Using Technology To Drive The Design Process


02 min. reading time

The use of CAD (computer-aided design) is commonplace in the design of stadiums. It is important for stadium projects to utilise the digital technology, workflows and software packages that are available to enable the project to progress in the most efficient and collaborative manner.

Embracing a digital design process provides multiple benefits to a stadium’s development team, including the design team, the client, the contractor and the stadium operator. The digital workflow allows interaction and engagement with external stakeholders, interested parties and supporters alike.

Building information modelling (BIM) is widely used in designing and delivering stadiums across the world. BIM is a design approach that relies on cooperation between the design team and appointed specialists to ensure that the planning, design and construction of buildings is fully integrated. Further benefits of BIM can be enjoyed once the stadium is completed by using the model and information produced by the design team to inform operational, maintenance and asset management procedures.

Applying a digital approach to the design of a stadium, regardless of its size, will increase the level of accuracy across all design stages. Global standards, such as ISO 19650, provide a framework that enables consistency and can promote cross-discipline and cross-border understanding. This will assist the design, construction and development teams to progress with fewer errors that could require costly resolution.


Each stadium project varies in size and complexity, and applying the appropriate level of BIM utilisation is crucial from the very start of a project. To do this, the project and design teams require an understanding of the different levels of BIM maturity prior to commencing the design work.

Figure 2.1.1
Levels of BIM maturity

At the most basic level, BIM Level 0 (Low Collaboration) uses conventional two-dimensional (2D) drafting to produce the design.

BIM Level 1 (Partial Collaboration) usually involves a combination of three-dimensional (3D) CAD for concept work and 2D for drafting for statutory approval documentation and preparing production information.

BIM Level 2 (Full Collaboration) offers collaborative working between all consultants with individual 3D models produced by each design discipline, which are then assembled to form a “federated” model prior to the issue of information for tender and construction.

BIM Level 3 (Full Integration) uses a fully integrated single model, stored in a database accessible by all of the design team consultants.

This single model will allow data to be used for construction, fabrication and facility management purposes. This can enable open collaboration with the stadium operations team and facilitate building lifecycle management.

The name, requirements and deliverables for the different design stages of a stadium project can vary to some degree in different parts of the world.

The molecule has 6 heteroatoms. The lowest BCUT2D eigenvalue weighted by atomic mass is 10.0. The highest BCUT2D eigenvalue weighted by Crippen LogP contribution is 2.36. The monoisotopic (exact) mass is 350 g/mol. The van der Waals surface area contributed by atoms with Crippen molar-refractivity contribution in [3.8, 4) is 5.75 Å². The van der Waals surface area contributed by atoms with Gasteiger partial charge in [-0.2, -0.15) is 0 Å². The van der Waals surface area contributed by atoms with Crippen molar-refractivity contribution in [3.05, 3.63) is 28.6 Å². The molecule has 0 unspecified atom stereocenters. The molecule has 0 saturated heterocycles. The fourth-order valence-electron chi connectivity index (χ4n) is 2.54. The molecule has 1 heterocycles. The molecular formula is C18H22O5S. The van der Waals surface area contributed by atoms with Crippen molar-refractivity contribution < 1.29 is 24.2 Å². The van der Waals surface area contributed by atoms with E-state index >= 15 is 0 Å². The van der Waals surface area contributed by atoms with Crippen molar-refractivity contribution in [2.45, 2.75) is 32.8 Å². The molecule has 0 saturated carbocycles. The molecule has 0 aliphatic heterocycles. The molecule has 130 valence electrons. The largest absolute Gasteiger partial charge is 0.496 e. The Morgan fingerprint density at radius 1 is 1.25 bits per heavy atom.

The various design phases are generally classed as Brief, Concept, Definition, Design, Construction, Handover and Operation, and as the project advances, the amount of information produced and level of detail increases. Using BIM to deliver the stadium design will require agreement right at the very start of the project on the various levels of information (LOI) needed during each design stage. This agreement is usually captured as a Model Production and Delivery Table (MPDT) or similar document by the key consultants within the design team.

For smaller stadiums, the use of CAD during the design stages is desirable with a recommended BIM maturity of Level 1.

For larger, more complex stadiums, a higher level of BIM utilisation should be implemented, with a recommended BIM maturity of Level 2 or Level 3.

Further dimensions can be incorporated into the BIM environment of a stadium project. 4D BIM (Construction Sequencing) integrates time into the model and links directly to the stadium’s construction programme. 5D BIM (Costs) adds project cost data to the physical elements modelled. 6D BIM (Project Lifecycle Information) can be used to assess the whole life cost of a stadium, focusing on the operational and maintenance costs of each component within the stadium. This would require input and knowledge from the stadium operations team.

Using BIM to visualise a stadium before completion

In addition to the use of BIM in the project design and construction phases, other digital tools can be considered to showcase the design. This may involve graphic visualisations, animations or images that can be viewed using augmented reality (AR), virtual reality (VR) or mixed reality (MR).

These tools can allow supporters to visualise the view from various seats in the stadium before the stadium is complete, or to allow a hospitality customer to visualise a suite or restaurant. This, in turn, can facilitate the advance sale of tickets and hospitality before the stadium opens.

Other digital tools can be used to validate design proposals. For example, the use of dynamic crowd simulation can demonstrate spectator flows around a stadium and highlight any potential issues that need to be addressed at the design stage.